The plateau pressure is one of the most important parameters to monitor during mechanical ventilation.
It reflects the pressure that alveoli and small airways of the lung are exposed to during mechanical ventilation.
This article will tell you how to measure the plateau pressure, what its normal values are, and when it should be measured.
Read on for more information about plateau pressure monitoring in patients receiving mechanical ventilation.
The plateau pressure reflects the pressure the alveoli and small airways of the lung are exposed to during mechanical ventilation. This is sometimes referred to as the transpulmonary pressure.
Excessively high plateau pressures may put the patient at risk for barotrauma and atelectotrauma during mechanical ventilation.
The plateau pressure is measured during peak inspiration and while there is no air movement inside the lungs. To accomplish this an inspiratory pause maneuver is performed for 0.5 to 1 second at peak inspiration.
The peak inspiratory pressure (PIP) records the highest pressure that occurs inside the lungs at peak inspiration. The PIP should always be higher than the plateau pressure because of the effect airway resistance has on the PIP as air flows through the lungs.
Airway secretions, inflammation, bronchoconstriction, and even a kinked endotracheal tube can all increase airway resistance and increase the PIP as a result.
Unlike the PIP, the plateau pressure records the pressure inside the lungs when no air is moving by performing an inspiratory pause at peak inspiration. As a result, the plateau pressure does not factor in airway resistance. The plateau simply reflects the pressure it takes to hold a given volume inside the lungs. This is the pressure the small airways and alveoli are subjected to, also known as the trans pulmonary pressure.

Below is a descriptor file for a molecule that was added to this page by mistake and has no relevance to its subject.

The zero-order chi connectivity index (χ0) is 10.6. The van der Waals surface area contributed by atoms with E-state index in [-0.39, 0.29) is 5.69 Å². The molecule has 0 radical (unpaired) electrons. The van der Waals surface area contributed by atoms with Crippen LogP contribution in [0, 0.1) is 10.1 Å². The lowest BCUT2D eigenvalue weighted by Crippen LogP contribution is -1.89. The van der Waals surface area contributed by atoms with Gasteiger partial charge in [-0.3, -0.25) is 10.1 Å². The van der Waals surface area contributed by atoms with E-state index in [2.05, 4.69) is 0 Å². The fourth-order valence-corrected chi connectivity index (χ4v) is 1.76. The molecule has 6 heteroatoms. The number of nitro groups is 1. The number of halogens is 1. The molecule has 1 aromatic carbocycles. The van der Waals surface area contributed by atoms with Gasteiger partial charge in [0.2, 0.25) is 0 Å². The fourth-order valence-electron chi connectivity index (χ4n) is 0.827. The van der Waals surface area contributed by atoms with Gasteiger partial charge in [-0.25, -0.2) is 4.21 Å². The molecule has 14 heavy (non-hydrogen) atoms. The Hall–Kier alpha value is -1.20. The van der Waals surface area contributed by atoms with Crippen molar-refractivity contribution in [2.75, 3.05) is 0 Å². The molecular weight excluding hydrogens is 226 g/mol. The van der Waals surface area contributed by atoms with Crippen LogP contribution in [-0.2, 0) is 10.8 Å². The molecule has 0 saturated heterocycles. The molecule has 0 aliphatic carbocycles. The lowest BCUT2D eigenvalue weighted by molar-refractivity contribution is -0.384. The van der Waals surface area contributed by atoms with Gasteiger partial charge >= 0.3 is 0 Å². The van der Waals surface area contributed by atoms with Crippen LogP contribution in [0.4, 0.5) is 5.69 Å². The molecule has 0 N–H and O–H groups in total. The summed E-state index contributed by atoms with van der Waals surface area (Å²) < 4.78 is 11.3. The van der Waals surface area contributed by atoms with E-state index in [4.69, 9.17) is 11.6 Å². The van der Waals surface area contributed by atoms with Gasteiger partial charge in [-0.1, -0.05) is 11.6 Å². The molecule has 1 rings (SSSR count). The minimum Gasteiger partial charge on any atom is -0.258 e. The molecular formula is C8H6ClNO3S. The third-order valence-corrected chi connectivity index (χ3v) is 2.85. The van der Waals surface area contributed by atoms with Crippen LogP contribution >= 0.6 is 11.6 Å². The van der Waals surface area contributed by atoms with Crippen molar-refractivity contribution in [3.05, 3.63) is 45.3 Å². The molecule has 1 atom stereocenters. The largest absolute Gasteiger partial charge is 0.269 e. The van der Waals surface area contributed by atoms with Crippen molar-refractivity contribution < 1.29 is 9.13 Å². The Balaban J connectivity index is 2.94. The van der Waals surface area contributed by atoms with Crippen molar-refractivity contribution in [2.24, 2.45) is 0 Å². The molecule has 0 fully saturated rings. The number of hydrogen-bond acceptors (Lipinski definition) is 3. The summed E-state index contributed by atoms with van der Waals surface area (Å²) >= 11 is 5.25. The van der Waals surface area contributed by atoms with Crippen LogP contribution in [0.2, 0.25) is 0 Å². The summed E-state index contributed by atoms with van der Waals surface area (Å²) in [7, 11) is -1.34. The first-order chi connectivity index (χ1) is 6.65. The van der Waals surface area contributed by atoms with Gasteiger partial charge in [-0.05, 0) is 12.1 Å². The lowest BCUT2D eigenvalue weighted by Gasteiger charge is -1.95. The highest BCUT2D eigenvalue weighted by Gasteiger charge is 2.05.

External chest wall pressure may give false high results. For example, the lungs of obese patients or those in the advanced stages of pregnancy may have elevated plateau pressures that do not reflect the trans pulmonary pressure (the pressure alveoli and small airways are subjected to), but rather external pressures
Other limitations may occur if the patient forcibly exhales during the inspiratory pause maneuver which may cause false high readings.
The ARDSnet.org protocol recommends a goal of keeping the plateau pressure less than or equal to 30 cm H2O.
Lung conditions that stiffen the lungs, such as ARDS or pulmonary fibrosis may cause high plateau pressures during mechanical ventilation.
Inappropriate ventilator settings, particularly excessively large tidal volumes used during volume control ventilation can also increase the plateau pressure.
Yes, there are questions related to plateau pressure on the NBRC CSE and TMC exams. For some great tips and tricks to help you pass the NBRC clinical simulations exam click HERE.